Dr. Lee said there is an invisible piece of money that is employer aid. He said it is unknown how many part-time students are receiving aid from their employers.
Senator Kerr asked how Kentucky can make its institutional programs more transparent like the state programs. Dr. Longanecker said Kentucky cannot expect its institutions to do unnatural acts. Many universities use their current financial aid programs for enrollment management, which attracts students who fit the profile of the students they most want. They use their financial aid money to advance the mission of the institution. The state financial aid money should be used to advance the mission of the state.
Senator Kerr asked why Kentucky is not strong with the Hope scholarships and external intentionality. Dr. Longanecker said most of Kentucky's programs predated the federal tax credit program. Senator Kerr asked Mr. Layzell if Kentucky was looking at offering tuition tax credits. Mr. Layzell said yes.
Representative Rasche said nine states on "Measuring Up" scored better on access and affordability. He asked why independent students are paying a higher sticker price for college. Dr. Longanecker said the difference is the living cost. Most of these students have families to provide for.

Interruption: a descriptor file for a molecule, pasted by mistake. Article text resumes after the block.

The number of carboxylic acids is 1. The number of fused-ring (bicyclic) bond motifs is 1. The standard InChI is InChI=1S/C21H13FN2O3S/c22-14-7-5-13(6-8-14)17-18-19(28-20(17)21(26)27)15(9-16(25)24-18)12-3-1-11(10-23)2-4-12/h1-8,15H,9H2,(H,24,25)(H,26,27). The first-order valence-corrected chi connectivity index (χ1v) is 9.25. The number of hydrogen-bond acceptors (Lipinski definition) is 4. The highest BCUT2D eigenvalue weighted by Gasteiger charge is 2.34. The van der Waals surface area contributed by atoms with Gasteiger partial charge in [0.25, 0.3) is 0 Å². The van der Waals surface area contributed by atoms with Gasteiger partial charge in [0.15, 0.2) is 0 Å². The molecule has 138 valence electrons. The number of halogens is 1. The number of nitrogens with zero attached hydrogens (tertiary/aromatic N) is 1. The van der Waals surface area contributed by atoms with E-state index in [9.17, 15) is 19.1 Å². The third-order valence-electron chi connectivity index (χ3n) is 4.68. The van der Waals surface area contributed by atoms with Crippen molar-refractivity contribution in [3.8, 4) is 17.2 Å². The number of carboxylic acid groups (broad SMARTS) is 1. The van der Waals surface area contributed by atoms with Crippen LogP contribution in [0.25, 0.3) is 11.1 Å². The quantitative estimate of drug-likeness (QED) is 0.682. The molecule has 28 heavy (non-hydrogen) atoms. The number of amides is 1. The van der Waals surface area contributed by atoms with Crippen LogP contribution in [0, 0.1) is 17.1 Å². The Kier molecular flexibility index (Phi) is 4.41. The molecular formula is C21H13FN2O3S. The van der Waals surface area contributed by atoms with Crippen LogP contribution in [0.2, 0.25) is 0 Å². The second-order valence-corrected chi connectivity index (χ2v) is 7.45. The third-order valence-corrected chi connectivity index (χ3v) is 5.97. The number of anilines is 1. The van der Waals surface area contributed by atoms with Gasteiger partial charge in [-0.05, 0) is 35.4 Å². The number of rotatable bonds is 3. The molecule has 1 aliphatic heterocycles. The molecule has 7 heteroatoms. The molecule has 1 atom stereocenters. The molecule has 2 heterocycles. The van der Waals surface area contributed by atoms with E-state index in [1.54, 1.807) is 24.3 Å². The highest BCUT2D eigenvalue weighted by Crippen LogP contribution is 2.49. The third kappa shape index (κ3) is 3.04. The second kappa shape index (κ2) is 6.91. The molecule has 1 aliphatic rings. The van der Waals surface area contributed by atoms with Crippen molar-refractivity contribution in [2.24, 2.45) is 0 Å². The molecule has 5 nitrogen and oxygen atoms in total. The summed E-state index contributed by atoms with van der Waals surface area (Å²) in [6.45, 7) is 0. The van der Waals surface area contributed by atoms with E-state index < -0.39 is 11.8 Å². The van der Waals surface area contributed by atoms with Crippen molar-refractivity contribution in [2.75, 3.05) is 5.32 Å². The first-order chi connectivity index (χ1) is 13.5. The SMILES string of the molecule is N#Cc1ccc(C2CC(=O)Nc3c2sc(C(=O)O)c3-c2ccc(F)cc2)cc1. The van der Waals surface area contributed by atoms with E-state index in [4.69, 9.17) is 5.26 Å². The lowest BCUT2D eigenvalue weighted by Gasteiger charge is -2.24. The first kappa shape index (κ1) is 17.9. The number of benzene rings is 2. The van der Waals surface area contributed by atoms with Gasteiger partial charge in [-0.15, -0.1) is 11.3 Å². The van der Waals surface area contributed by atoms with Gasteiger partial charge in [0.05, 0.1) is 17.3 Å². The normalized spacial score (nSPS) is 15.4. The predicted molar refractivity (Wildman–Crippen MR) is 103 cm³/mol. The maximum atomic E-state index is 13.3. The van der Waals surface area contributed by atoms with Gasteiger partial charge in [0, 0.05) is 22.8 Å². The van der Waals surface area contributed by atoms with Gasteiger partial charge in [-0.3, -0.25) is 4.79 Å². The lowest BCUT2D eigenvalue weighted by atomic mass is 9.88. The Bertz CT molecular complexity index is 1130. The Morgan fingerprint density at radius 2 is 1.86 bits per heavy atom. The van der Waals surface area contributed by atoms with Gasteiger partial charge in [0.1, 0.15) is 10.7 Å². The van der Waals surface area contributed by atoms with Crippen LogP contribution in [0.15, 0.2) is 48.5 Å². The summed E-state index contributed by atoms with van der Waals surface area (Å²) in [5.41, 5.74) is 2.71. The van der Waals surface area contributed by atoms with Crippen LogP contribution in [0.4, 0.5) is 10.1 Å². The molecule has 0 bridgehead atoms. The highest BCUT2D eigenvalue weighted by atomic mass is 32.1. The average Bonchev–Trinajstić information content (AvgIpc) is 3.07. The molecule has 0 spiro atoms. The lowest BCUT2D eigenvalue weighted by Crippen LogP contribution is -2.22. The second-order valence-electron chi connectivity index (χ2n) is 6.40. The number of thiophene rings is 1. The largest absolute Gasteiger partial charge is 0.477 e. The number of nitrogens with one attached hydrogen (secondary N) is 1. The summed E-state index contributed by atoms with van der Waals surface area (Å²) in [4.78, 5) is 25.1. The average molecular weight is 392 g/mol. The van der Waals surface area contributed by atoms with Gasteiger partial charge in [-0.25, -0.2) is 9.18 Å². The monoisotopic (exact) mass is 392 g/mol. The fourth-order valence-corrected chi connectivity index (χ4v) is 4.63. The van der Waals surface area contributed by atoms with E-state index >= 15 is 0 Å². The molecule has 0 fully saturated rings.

Representative Rasche asked how do we communicate higher tuition rates and market this perception effectively. Dr. Swail said there is some research that a higher price with a lower net price may be a stronger draw for recruiting students than just the lower price.
Senator Winters reminded members to make their reservations at Kenlake State Resort Park for the September Interim Joint Committee on Education meeting on September 12, 2005. He also mentioned the possibility of moving the August education meeting from its regular meeting date of August 8th to August 29th.
With no further business before the committee, the meeting adjourned at 3:l0 p.m.